Sometimes it's difficult to spot the difference between scam mail and offers from legitimate companies.
If you receive something you think may be a scam, don’t respond. Talk about it to someone you trust such as a friend or family member, or call Age NI Advice on 0808 808 7575.
Watch out for these common direct mail scams:
You may receive a letter congratulating you on winning a cash prize. Usually you’ll be given a number to call, but if you do, you’ll be asked to pay a fee before the prize is ‘released’. But you won’t receive any prize, and you may be asked to pay further increasing fees or to call a premium rate number.
Don’t respond to these letters. A genuine lottery won’t ever ask you to pay a fee to collect your winnings.
Psychics and clairvoyants
Psychics and clairvoyants may claim to have seen something in your future and ask for money to disclose what it is.
Don’t respond – although the letter may look as if you’ve been specially chosen, this type of letter is sent out in millions and is a scam.
Pyramid schemes can take the form of chain letters or selling schemes. You may be encouraged to send money to the person who has contacted you, either through the promise of great rewards, or by threats about what might happen if the chain is broken.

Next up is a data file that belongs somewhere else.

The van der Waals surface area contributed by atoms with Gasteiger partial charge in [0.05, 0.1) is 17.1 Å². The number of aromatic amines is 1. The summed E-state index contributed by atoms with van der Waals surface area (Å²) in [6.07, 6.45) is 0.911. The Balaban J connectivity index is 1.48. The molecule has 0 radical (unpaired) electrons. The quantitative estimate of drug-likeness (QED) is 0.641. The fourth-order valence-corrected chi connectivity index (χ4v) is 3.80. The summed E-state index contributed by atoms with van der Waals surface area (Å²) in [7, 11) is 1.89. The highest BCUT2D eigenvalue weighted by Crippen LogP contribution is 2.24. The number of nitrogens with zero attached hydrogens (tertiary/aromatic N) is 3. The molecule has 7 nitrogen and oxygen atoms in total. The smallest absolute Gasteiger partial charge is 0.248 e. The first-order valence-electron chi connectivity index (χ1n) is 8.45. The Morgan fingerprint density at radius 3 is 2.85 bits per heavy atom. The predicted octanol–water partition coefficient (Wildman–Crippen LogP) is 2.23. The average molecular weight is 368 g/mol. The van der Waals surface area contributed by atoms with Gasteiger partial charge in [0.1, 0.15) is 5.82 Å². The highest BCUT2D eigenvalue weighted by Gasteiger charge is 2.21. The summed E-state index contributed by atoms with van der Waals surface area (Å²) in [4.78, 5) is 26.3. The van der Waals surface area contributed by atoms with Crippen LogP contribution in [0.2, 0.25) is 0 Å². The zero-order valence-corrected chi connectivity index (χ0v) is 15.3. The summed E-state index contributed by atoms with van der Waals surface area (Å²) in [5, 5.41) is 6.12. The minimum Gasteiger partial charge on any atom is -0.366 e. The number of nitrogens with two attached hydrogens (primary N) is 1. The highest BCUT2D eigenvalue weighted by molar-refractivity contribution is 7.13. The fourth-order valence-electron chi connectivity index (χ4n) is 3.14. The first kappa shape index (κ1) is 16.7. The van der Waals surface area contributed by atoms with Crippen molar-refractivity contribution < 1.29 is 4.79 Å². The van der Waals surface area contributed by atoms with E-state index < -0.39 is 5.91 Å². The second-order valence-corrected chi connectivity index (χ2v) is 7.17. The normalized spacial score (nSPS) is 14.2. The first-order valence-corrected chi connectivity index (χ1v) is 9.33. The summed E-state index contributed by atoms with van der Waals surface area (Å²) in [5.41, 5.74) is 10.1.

Don’t join the scheme - if it seems too good to be true, it probably is. Pyramid schemes often involve overpriced products of no real value. Disregard any threats, they’re meaningless and intended to scare you into responding.
Hard luck stories
With these types of stories, the fraudster may claim to have lost all of their money in unfortunate circumstances or that they need money for an operation, and will ask you for money.
These stories are fake. Don’t respond, even to say no, as this will encourage the fraudster to keep contacting you.
Bogus job offers
These usually involve an offer of work to do at home if you first send a registration fee. You may even receive an offer of an interview over the telephone.
Legitimate employment agencies mustn’t charge you a registration fee.
Advance fee fraud
You may receive a request to help transfer money out of another country in return for a substantial reward. Often the letter will appear to be from a Government official or lawyer.
If you respond you’ll be asked to pay various fees or you may be asked for your bank details. In fact there is no money to transfer and the fraudsters will use your details to try and steal the money in your account.
Do not reply to the letter and never send your bank or personal details. Often these kinds of scam letters are badly written. If you see spelling mistakes and bad grammar, this is a good indication that it’s a scam.
What to do if you’re the victim of a direct mail scam
- Contact Action Fraud immediately if you think you’ve been scammed, so they can try to track down the fraudster.
- If you’re concerned about whether a scheme is legal, contact the Citizens Advice Consumer Service for advice.
- Contact the Mailing Preference Service to have your name taken off direct mailing lists in the UK. (This won’t cover mail that is unaddressed or from overseas.)
- Put a ‘no junk mail’ sign on your door
- Download The little book of big scams from the Metropolitan Police website